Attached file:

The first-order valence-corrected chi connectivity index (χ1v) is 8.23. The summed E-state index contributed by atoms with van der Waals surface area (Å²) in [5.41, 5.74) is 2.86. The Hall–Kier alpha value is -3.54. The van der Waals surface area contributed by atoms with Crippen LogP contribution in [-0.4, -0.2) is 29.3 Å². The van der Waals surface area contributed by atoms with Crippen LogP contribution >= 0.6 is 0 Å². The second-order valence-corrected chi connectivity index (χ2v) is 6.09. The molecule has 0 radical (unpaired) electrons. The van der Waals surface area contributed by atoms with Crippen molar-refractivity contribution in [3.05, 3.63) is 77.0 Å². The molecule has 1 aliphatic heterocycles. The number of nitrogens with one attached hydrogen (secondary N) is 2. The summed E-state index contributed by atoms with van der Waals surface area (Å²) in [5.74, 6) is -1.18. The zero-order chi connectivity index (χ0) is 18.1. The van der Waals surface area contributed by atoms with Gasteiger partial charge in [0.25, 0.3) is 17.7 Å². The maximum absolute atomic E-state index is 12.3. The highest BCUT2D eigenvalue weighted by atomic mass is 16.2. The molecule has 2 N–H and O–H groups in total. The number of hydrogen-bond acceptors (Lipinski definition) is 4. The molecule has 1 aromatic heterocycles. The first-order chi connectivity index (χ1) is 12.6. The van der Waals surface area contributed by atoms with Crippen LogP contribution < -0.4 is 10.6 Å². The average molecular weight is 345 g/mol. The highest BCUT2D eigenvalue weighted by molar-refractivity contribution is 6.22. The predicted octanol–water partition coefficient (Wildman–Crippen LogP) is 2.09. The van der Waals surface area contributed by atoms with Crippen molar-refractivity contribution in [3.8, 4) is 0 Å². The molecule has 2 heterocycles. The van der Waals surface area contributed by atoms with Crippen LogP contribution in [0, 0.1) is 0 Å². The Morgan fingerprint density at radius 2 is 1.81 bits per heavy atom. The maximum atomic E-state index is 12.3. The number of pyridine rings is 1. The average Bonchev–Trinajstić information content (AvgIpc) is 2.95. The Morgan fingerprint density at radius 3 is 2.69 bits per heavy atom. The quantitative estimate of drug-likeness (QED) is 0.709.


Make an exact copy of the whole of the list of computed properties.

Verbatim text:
The first-order valence-corrected chi connectivity index (χ1v) is 8.23. The summed E-state index contributed by atoms with van der Waals surface area (Å²) in [5.41, 5.74) is 2.86. The Hall–Kier alpha value is -3.54. The van der Waals surface area contributed by atoms with Crippen LogP contribution in [-0.4, -0.2) is 29.3 Å². The van der Waals surface area contributed by atoms with Crippen LogP contribution >= 0.6 is 0 Å². The second-order valence-corrected chi connectivity index (χ2v) is 6.09. The molecule has 0 radical (unpaired) electrons. The van der Waals surface area contributed by atoms with Crippen molar-refractivity contribution in [3.05, 3.63) is 77.0 Å². The molecule has 1 aliphatic heterocycles. The number of nitrogens with one attached hydrogen (secondary N) is 2. The summed E-state index contributed by atoms with van der Waals surface area (Å²) in [5.74, 6) is -1.18. The zero-order chi connectivity index (χ0) is 18.1. The van der Waals surface area contributed by atoms with Gasteiger partial charge in [0.25, 0.3) is 17.7 Å². The maximum absolute atomic E-state index is 12.3. The highest BCUT2D eigenvalue weighted by atomic mass is 16.2. The molecule has 2 N–H and O–H groups in total. The number of hydrogen-bond acceptors (Lipinski definition) is 4. The molecule has 1 aromatic heterocycles. The first-order chi connectivity index (χ1) is 12.6. The van der Waals surface area contributed by atoms with Crippen LogP contribution < -0.4 is 10.6 Å². The average molecular weight is 345 g/mol. The highest BCUT2D eigenvalue weighted by molar-refractivity contribution is 6.22. The predicted octanol–water partition coefficient (Wildman–Crippen LogP) is 2.09. The van der Waals surface area contributed by atoms with Crippen molar-refractivity contribution in [3.8, 4) is 0 Å². The molecule has 2 heterocycles. The van der Waals surface area contributed by atoms with Crippen LogP contribution in [0, 0.1) is 0 Å². The Morgan fingerprint density at radius 2 is 1.81 bits per heavy atom. The maximum atomic E-state index is 12.3. The number of pyridine rings is 1. The average Bonchev–Trinajstić information content (AvgIpc) is 2.95. The Morgan fingerprint density at radius 3 is 2.69 bits per heavy atom. The quantitative estimate of drug-likeness (QED) is 0.709.